Alexander Augusta was the first African-American surgeon in the Union Army during the Civil War. Augusta was also ranked as the highest officer during the war and held a medical commission.
Augusta was born in 1825 to free people of color in Norfolk, Virginia. At an early age, he learned to read and write, although it was illegal for blacks to do so in Virginia at the time. The state had restricted rights of free people of color following the Nat Turner slave rebellion of 1831.
Still in his youth, Augusta moved to Baltimore, Maryland, and began pursuing an education in medicine. Augusta married and in 1850, he and his wife moved to Toronto. In 1856, he was accepted by the Medical College at the University of Toronto where he received an M.B. He was appointed as head of the Toronto City Hospital and was also in charge of an industrial school.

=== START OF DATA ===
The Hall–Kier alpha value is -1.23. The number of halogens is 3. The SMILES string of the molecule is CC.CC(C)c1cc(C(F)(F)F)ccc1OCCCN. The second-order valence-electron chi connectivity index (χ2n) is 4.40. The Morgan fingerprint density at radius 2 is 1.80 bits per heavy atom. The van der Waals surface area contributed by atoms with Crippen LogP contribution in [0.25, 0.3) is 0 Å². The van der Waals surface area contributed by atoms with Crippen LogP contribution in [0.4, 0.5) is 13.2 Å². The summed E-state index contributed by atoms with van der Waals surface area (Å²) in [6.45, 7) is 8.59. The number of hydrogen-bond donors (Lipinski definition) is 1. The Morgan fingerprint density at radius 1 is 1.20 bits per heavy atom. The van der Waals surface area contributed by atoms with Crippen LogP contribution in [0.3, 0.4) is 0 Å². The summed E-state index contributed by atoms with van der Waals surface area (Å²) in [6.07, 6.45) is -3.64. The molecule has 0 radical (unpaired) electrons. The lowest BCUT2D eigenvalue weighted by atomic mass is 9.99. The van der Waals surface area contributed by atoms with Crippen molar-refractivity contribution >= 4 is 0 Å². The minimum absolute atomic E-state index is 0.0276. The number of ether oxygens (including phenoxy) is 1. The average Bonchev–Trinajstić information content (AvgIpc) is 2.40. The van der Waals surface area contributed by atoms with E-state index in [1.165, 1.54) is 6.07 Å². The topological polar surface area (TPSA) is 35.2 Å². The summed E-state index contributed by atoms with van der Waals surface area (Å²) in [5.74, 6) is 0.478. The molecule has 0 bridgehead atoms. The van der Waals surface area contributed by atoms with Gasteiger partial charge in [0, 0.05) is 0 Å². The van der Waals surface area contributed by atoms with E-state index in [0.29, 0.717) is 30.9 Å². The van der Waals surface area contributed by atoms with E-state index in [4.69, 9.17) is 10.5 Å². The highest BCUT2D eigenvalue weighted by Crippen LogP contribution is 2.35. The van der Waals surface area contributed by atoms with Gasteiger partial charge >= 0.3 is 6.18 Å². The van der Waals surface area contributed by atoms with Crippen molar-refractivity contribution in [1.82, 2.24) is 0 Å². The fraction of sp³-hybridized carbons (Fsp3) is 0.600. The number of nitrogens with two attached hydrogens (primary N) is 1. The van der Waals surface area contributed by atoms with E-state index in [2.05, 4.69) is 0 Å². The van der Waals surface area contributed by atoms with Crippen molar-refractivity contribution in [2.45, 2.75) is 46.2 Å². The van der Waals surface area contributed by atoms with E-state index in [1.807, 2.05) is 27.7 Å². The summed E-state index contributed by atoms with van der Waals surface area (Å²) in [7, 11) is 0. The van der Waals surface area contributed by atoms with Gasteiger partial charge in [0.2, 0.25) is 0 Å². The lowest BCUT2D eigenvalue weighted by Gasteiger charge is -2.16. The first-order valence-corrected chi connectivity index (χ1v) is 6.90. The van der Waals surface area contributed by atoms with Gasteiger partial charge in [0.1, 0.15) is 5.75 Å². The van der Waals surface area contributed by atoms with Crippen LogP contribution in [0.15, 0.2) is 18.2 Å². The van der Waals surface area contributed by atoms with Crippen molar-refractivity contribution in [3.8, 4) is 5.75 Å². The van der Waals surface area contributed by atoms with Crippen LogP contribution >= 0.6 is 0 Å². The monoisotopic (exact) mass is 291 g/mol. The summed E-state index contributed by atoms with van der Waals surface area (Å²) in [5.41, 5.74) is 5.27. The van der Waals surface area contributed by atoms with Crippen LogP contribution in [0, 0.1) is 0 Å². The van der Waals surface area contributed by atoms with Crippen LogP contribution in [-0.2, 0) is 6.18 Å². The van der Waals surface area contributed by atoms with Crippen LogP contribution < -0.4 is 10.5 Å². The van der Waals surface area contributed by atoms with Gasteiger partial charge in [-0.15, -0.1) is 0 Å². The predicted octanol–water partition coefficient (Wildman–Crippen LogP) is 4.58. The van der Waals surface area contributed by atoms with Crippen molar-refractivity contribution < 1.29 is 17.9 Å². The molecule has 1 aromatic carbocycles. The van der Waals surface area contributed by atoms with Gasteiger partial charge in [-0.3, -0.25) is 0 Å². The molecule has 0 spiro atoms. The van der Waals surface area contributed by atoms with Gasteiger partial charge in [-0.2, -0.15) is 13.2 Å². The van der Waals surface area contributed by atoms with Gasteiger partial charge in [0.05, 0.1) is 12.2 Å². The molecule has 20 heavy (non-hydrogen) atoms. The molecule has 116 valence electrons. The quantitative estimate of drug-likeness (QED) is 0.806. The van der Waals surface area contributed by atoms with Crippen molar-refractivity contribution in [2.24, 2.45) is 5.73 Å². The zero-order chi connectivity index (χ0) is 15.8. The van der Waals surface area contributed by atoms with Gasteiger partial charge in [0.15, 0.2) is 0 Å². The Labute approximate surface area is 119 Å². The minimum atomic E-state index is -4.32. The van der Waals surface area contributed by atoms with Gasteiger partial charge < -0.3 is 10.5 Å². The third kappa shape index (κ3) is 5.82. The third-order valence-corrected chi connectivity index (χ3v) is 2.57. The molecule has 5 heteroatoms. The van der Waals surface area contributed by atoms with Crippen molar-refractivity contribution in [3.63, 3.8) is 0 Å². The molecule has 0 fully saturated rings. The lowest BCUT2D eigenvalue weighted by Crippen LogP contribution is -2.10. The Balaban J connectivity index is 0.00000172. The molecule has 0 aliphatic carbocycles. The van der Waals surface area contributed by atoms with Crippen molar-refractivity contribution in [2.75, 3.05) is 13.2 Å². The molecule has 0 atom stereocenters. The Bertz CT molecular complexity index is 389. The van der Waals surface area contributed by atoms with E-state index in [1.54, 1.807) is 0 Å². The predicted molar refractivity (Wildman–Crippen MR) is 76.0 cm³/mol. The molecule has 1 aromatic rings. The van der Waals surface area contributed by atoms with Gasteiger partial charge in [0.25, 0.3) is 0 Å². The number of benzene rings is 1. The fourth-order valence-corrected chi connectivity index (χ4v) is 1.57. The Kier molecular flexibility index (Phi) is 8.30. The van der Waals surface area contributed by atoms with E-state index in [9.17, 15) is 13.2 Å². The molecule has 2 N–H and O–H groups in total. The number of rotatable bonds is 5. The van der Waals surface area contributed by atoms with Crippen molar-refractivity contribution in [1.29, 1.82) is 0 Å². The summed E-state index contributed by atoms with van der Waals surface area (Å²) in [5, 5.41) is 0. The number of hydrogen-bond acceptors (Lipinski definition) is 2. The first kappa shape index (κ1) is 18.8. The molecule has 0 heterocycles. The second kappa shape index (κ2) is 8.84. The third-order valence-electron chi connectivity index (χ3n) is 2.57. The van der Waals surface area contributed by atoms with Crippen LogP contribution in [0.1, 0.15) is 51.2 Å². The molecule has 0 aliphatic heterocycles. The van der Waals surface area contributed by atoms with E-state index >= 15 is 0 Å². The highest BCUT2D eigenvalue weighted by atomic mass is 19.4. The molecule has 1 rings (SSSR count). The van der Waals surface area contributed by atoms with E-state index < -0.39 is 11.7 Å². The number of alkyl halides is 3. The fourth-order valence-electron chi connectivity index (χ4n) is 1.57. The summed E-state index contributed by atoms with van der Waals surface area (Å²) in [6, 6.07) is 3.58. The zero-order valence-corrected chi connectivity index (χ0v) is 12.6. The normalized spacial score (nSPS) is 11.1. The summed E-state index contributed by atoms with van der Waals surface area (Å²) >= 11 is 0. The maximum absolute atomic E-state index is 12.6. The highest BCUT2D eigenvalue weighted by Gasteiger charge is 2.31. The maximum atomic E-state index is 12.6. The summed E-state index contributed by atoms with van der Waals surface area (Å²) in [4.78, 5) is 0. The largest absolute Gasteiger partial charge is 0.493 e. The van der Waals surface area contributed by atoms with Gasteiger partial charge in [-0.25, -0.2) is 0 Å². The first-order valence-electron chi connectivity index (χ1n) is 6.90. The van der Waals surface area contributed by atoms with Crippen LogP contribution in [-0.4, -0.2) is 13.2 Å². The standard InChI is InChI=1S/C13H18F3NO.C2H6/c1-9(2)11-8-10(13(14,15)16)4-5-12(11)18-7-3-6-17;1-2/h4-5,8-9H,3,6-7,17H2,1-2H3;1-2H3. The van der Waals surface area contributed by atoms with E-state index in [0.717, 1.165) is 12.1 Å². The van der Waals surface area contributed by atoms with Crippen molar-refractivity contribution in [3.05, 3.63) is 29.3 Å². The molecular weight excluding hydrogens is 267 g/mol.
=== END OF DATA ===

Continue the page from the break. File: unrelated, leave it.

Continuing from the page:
In 1863, Augusta was commissioned as a major in the Union army and appointed head surgeon in the 7th U.S. Colored Infantry. He received seven dollars a month for his work, which was much lower than the amount “white privates” were receiving.
Augusta fell victim to white violence and was mobbed in Baltimore for publicly wearing his officer’s uniform. When his white assistants, also surgeons, complained about being subordinate to a black officer, President Lincoln placed him in charge of the Freedman’s Hospital at Camp Barker near Washington, D.C. In 1865, Augusta was promoted to lieutenant colonel, at the time the highest-ranking black officer in the U.S. military. However, he was soon forced out of the service in 1866.
After the military, Augusta moved to Georgia where he was in charge of the Lincoln Hospital in Savannah until 1868. He later started his own practice in Washington, D.C., and then became the first black medical professor as one of the original faculty members of the newly-formed Medical College at Howard University. Alexander T. Augusta died in Washington in 1890. He was the first black officer to be buried in the Arlington National Cemetery.